• Most observed errors are easy to fix post-hoc (e.g. TIN bust).  Some are difficult or nearly impossible to remedy post-hoc and could compromise an entire survey (e.g. excessive error in a backsight check).
  • All observed errors are easy to avoid with clear guidance and training.

Figure 2.  Example of a systematic survey error by Crew 4 at the Grande Ronde River upper site.  Here, we inferred that while collecting Topo coded points, the crew incorrectly recorded the total station rod height (left).  This led to several large magnitude TIN busts (middle) that were not caught by the crew during the TIN editing process. One of the river-left busts fell within the wetted channel and resulted in a localized anomalous 3.62 meter water depth (right) in the derived water depth maps where all other crews had detected a maximum water depth on the order of 0.60 m.

Range of Variability & Surface Quality:
  • In most instances, the full range of variability among crews was within estimates of DEM uncertainty for total station surveys.
  • Variability was least in the wetted channel (i.e. the primary fish habitat) and worse on the channel margins and floodplain.
  • FIS should be calibrated for lower point density surveys and adjusted to account for breaklines.

Figure 3.  Fly Creek DEM maximum-minimum difference with (A) and without Crew 2 (B) who made a systematic survey error by adding 1 meter to the recorded total station instrument height.


Table 1.  Results of DEM maximum-minimum difference analysis (i.e. full range of variability across crews) and 2 input FIS elevation uncertainty raster output.

Effect of Crew Variability on DEM-derived Water Depth Rasters:
  • At the 3 tributary sites, average water depths varied by up to 3 cm while maximum water depth varied by 14 cm.  At the mainstem sites, average water depths varied by up to 4 cm while the maximum water depth varied by up to 3.14 m.  Depth frequency distributions indicate crews measured comparable variations in depth throughout the surveyed reaches.


Figure 4.  Water depth distributions for each crew grouped by site.  Boxplots represent interquartile range (IQR; bottom quartile (25%), median and upper quartile (75%)), whiskers are at a maximum of 1.5 IQR, and circles represent outliers greater than 1.5 IQR.  Means are represented with a red x.

Ability to Detect 'Obvious' Geomorphic Change:
  • All crews missed the 'true' net degradational signal as a result of not having a large enough survey extent that extended onto the active floodplain 
  • Within the wetted channel all crews accurately captured both the beaver dam construction and deposition of avulsed material on a downstream mid-channel bar
  • Crews need better guidance on survey extents required to detect large scale changes such as channel avulsion


Figure 5. Results of modeled 'obvious' geomorphic changes of Time 2 (i.e. scenario DEM) - Time 1 (i.e. each crew's 2011 DEM).  DEMs of difference (DoDs) are on the left and the gross volumetric elevation difference distributions calculated form the DoD are on the right.  Here Crew 4 represented 'true' change.  Areas in blue represent deposition while areas in red represent erosion.   

Conclusions 

  • Crews collected topographic data of sufficient quality and consistency that their DEMs and water depths show the same basic spatial patterns. Additional guidance on point densities and breakline data collection could help promote higher qualities and consistency.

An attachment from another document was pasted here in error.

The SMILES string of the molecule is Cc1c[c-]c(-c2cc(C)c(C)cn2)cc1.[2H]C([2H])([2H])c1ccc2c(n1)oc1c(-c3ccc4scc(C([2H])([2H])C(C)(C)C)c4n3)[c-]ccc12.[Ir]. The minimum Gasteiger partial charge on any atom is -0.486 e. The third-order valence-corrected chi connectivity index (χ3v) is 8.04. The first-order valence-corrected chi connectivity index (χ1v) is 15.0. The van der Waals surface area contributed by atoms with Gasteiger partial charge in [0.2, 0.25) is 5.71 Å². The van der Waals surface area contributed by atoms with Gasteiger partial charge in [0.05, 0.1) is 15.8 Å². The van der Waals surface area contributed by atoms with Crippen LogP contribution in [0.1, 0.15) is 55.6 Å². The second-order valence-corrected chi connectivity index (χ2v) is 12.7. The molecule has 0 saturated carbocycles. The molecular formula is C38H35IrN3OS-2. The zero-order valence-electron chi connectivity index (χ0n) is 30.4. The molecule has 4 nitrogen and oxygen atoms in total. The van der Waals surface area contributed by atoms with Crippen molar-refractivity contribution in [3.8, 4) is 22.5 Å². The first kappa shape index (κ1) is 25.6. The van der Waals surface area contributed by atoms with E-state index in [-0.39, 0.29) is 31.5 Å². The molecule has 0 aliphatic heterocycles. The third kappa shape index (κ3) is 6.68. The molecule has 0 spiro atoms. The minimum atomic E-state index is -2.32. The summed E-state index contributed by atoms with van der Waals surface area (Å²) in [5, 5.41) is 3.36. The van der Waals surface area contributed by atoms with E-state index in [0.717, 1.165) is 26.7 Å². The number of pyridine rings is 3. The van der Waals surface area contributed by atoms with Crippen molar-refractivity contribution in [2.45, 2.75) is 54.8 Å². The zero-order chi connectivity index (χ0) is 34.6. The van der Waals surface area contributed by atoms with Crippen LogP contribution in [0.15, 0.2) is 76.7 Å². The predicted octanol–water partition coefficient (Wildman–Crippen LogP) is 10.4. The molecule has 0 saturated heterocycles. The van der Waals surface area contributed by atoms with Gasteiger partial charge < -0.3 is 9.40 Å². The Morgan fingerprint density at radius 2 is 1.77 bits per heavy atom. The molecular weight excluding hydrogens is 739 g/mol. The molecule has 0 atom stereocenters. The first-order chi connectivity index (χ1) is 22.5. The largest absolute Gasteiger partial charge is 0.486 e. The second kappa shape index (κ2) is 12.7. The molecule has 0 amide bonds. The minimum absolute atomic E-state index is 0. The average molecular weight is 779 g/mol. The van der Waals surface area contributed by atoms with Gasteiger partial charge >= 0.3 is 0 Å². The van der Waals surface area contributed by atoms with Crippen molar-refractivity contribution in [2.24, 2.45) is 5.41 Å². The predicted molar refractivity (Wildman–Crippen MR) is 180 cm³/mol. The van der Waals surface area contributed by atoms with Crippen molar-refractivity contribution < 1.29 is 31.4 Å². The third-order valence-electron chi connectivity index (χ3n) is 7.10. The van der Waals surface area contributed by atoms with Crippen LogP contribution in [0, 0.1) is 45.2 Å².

• The majority of large magnitude discrepancies among crews were attributed to a systematic error by one crew (different crews across sites). Most systematic errors are easy to identify and fix post-hoc in the data editing or QA/QC process (e.g. TIN busts). These errors are also easy to avoid with more targeted training and QA/QC procedures.
  • Survey extent matters, particularly with long term datasets, and can affect our ability to accurately capture geomorphic change. The topographic data among crews was of adequate quality to support geomorphic change detection. However, crews were not given adequate guidance on how far to extend their survey boundaries and how to identify areas that the channel could plausibly migrate into. These floodplain areas can generally be surveyed with minimal effort to facilitate a more accurate portrayal of future geomorphic changes.

Related Links & Research



Project Outputs

Presentations from this Project

  • 2011. Bangen SG, Wheaton J and Bouwes N. A Methodological Intercomparison of Topographic and Aerial Photographic Habitat Survey Techniques, AGU Fall Meeting 2011. American Geophysical Union: San Francisco, CA, pp. EP41A-0573.
  • 2011. Portugal E, Bangen SG and Wheaton J. The Relative Importance of Inserting TIN Topographic Breaklines in DEM Creation, AGU Fall Meeting 2011. American Geophysical Union: San Francisco, CA, pp. H51I-1312.
  • 2011. Wheaton JM and Bangen SG. Crew Variability in Topographic Data, Columbia Habitat Monitoring Program Post Pilot Season Workshop. NOAA: Portland, OR.
  • 2011. Wheaton JM, Bangen SG and Portugal E. Topographic Survey Comparisons, Columbia Habitat Monitoring Program Post Pilot Season Workshop. NOAA: Portland, OR.

Publications from this Project

  • Bangen SG*, Wheaton JM, Bouwes N, Jordan C, Volk C and Ward M. 2014  Crew variability in topographic surveys for monitoring wadeable streams: a case study from the Columbia River Basin. Earth Surface Processes and Land Forms. DOI: 10.1002/esp.3600
  • 2013. Bangen SG. Comparison of topographic surveying techniques.  MS Thesis. Utah State University, 168 pp.
  • 2012. Bangen SG and Wheaton JM. CHaMP Crew Variability: Influence on Topographic Surfaces & Derived Metrics, Report to Eco Logical Research, Inc. and the Columbia Habitat Monitoring Program, Logan, Utah, 79 pp. 
  • 2011. Ward MB, Nelle P and Walker SM (Eds). CHaMP: 2011 Pilot Year Lessons Learned Project Synthesis Report. Bonneville Power Administration: Portland, OR, 95 pp.


Datasets from this Project




Ċ
Joe Wheaton,
Jan 10, 2013, 9:48 AM
Comments